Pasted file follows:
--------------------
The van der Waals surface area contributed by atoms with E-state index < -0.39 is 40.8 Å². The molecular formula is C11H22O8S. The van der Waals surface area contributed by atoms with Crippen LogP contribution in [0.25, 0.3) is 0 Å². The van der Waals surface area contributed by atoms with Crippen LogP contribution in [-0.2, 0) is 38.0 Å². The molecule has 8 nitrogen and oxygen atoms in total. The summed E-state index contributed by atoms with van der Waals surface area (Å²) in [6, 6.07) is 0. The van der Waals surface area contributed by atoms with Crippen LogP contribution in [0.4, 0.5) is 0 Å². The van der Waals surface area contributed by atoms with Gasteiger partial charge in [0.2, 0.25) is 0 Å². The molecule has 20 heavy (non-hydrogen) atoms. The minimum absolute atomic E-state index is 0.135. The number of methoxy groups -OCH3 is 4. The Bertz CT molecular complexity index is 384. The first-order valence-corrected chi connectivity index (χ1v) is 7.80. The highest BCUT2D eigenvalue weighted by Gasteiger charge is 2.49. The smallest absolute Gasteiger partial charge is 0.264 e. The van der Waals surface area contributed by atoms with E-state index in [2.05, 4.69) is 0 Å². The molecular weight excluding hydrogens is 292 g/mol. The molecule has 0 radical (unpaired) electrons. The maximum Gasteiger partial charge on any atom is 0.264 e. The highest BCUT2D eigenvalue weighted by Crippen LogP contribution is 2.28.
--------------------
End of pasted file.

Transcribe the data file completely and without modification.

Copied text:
The van der Waals surface area contributed by atoms with E-state index < -0.39 is 40.8 Å². The molecular formula is C11H22O8S. The van der Waals surface area contributed by atoms with Crippen LogP contribution in [0.25, 0.3) is 0 Å². The van der Waals surface area contributed by atoms with Crippen LogP contribution in [-0.2, 0) is 38.0 Å². The molecule has 8 nitrogen and oxygen atoms in total. The summed E-state index contributed by atoms with van der Waals surface area (Å²) in [6, 6.07) is 0. The van der Waals surface area contributed by atoms with Crippen LogP contribution in [0.4, 0.5) is 0 Å². The van der Waals surface area contributed by atoms with Gasteiger partial charge in [0.2, 0.25) is 0 Å². The molecule has 20 heavy (non-hydrogen) atoms. The minimum absolute atomic E-state index is 0.135. The number of methoxy groups -OCH3 is 4. The Bertz CT molecular complexity index is 384. The first-order valence-corrected chi connectivity index (χ1v) is 7.80. The highest BCUT2D eigenvalue weighted by Gasteiger charge is 2.49. The smallest absolute Gasteiger partial charge is 0.264 e. The van der Waals surface area contributed by atoms with E-state index in [2.05, 4.69) is 0 Å². The molecular weight excluding hydrogens is 292 g/mol. The molecule has 0 radical (unpaired) electrons. The maximum Gasteiger partial charge on any atom is 0.264 e. The highest BCUT2D eigenvalue weighted by Crippen LogP contribution is 2.28.